liberty exhibition hall 


direction MARCUS SHIELDS 

light ELANOR EBERHARDT 

costume MARCUS SHIELDS + RAVEN MCMILLON + CHRISTINA HAZEN

piano, electric piano LISA HASSON


THEORETICAL FRAGMENTS , 2019 LA CALISTO



I was thinking about nontheatrical spaces, the space between the viewer and the performer, the space between two people, how being trapped in a space can seem liberating, how then breaking the space and forming it anew shifts these relationships and invites new possibility.


I was thinking about the aesthetics of Richard Maxwell and the New York City Players, the use of disjunctive synthesis (Gilles Deleuze) in the work of Liz LeCompte and the Wooster Group, the body work of William Forsythe, and the sense of play in the work of Elevator Repair Service. 


I was thinking about silence and stillness and presence and about how ancient music requires a different tempo of approach.



The production rotates around three core materials: water, dirt, and plastic, which are used scenically as well as symbolically. The positioning of the room serves to encourage a more direct connection to the performers. It changes as the nature of the narrative changes.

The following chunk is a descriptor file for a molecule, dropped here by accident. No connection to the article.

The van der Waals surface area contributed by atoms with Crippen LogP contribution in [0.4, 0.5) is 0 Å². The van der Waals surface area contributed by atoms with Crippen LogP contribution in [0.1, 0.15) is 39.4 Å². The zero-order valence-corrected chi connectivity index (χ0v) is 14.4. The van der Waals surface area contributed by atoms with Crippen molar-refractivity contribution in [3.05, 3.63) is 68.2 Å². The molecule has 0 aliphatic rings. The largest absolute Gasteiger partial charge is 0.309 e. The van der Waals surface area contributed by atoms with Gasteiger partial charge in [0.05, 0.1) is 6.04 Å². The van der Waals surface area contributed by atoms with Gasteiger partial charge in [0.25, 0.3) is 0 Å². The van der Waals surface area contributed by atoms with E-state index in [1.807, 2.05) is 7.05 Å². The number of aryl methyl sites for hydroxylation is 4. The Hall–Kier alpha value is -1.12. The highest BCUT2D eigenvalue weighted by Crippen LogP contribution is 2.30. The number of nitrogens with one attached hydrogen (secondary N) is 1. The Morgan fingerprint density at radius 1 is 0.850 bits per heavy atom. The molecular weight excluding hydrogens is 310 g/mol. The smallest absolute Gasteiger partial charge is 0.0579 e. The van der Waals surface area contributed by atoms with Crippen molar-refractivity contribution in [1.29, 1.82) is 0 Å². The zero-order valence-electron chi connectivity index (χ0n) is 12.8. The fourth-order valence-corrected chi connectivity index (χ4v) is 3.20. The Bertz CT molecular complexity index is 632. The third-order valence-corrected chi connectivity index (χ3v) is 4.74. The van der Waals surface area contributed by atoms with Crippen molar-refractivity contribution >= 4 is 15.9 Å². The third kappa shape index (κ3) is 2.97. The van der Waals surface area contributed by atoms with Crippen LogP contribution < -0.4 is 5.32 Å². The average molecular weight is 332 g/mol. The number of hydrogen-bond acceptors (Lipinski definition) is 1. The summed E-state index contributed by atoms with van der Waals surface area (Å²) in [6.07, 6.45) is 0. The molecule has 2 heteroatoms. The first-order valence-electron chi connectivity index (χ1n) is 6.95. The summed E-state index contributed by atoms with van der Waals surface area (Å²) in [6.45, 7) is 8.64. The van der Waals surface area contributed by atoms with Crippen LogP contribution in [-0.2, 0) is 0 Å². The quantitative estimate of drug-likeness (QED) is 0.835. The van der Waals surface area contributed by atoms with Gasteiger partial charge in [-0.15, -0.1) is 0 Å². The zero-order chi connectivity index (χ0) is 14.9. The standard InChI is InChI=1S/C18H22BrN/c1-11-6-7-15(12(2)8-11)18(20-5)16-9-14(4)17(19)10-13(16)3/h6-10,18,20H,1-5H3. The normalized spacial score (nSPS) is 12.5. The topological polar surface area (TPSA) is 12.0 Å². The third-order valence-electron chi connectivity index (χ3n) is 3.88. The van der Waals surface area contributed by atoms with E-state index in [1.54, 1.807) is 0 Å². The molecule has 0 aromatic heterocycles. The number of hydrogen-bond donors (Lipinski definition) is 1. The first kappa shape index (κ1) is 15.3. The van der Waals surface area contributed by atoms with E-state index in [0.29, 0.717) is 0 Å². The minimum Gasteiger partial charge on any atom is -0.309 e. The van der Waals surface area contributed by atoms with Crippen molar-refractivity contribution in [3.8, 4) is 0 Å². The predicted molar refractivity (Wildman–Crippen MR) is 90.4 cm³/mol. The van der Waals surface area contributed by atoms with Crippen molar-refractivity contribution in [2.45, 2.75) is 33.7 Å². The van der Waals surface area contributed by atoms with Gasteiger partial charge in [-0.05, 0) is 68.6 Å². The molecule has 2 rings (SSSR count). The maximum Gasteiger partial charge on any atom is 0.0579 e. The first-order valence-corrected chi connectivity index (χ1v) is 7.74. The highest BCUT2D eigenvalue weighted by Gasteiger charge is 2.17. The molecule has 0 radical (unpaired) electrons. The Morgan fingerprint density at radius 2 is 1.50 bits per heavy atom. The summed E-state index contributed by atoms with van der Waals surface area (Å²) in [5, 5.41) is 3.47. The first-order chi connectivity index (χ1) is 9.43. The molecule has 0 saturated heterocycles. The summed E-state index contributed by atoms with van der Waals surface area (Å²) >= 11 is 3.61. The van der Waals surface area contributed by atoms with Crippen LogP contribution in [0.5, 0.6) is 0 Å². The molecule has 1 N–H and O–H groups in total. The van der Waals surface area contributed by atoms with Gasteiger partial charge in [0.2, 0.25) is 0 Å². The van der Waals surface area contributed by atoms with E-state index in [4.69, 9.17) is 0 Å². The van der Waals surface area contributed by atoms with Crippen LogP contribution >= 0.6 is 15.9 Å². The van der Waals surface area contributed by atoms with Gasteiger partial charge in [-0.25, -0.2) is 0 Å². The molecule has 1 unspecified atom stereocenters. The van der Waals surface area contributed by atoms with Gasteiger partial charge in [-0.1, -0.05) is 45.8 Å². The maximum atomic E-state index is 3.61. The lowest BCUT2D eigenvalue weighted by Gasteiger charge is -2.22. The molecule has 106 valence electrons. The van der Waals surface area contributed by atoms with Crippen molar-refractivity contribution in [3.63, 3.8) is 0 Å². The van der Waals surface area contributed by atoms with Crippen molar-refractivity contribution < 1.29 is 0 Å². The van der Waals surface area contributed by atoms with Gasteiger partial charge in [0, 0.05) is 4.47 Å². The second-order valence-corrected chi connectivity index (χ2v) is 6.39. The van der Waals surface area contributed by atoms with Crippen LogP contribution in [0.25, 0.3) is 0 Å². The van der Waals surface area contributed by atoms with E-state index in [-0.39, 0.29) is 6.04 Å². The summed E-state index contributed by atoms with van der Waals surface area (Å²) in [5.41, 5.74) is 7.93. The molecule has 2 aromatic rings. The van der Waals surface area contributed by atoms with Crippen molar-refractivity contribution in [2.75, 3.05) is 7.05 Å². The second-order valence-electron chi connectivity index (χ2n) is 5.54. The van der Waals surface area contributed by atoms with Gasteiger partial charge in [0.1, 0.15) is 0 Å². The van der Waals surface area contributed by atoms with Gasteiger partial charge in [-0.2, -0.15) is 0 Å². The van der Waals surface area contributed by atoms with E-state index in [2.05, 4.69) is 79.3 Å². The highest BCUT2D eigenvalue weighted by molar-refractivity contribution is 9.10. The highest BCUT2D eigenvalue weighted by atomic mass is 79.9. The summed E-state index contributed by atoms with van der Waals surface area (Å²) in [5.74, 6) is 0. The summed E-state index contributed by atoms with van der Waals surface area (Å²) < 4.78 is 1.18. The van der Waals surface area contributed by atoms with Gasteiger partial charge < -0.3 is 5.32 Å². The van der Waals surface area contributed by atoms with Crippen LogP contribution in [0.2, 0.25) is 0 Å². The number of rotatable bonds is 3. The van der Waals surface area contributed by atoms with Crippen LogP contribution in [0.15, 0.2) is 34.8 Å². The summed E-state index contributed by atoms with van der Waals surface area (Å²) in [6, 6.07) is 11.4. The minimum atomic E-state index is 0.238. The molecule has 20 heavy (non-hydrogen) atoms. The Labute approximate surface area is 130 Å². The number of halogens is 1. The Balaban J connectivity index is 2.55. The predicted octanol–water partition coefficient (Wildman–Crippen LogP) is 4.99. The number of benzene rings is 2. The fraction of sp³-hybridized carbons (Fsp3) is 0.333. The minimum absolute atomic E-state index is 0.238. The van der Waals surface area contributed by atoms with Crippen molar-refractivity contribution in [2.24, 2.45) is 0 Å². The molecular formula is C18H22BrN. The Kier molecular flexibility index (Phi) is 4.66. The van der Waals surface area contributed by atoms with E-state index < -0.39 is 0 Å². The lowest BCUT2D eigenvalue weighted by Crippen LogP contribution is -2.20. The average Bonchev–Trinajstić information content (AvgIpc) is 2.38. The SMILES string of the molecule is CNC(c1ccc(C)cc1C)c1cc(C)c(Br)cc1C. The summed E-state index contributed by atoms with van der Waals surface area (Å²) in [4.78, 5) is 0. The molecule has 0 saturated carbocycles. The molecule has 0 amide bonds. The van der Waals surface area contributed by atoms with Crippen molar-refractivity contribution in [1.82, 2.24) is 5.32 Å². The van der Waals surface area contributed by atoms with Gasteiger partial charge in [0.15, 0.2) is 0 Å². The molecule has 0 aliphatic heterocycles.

Direct titling and translation is withheld as a means of removing distraction. Short audio clips (a consciously invasive element in the sphere of opera) will play periodically and describe events which have already happened or are about to occur. 


The events of the libretto (faustini) and myth (ovid) are displayed in the room within eye sight of the action itself. The audience is encouraged to visit these plot displays throughout the evening.


This production is accompanied by a baby grand piano (permanent to the space) and a borrowed electric keyboard, often played on its harpsichord setting. This choice of continuo, though far from the sound world of Cavalli, highlights the distance between 1651 and our present moment through the acknowledged artificiality of the electroacoustic timbre.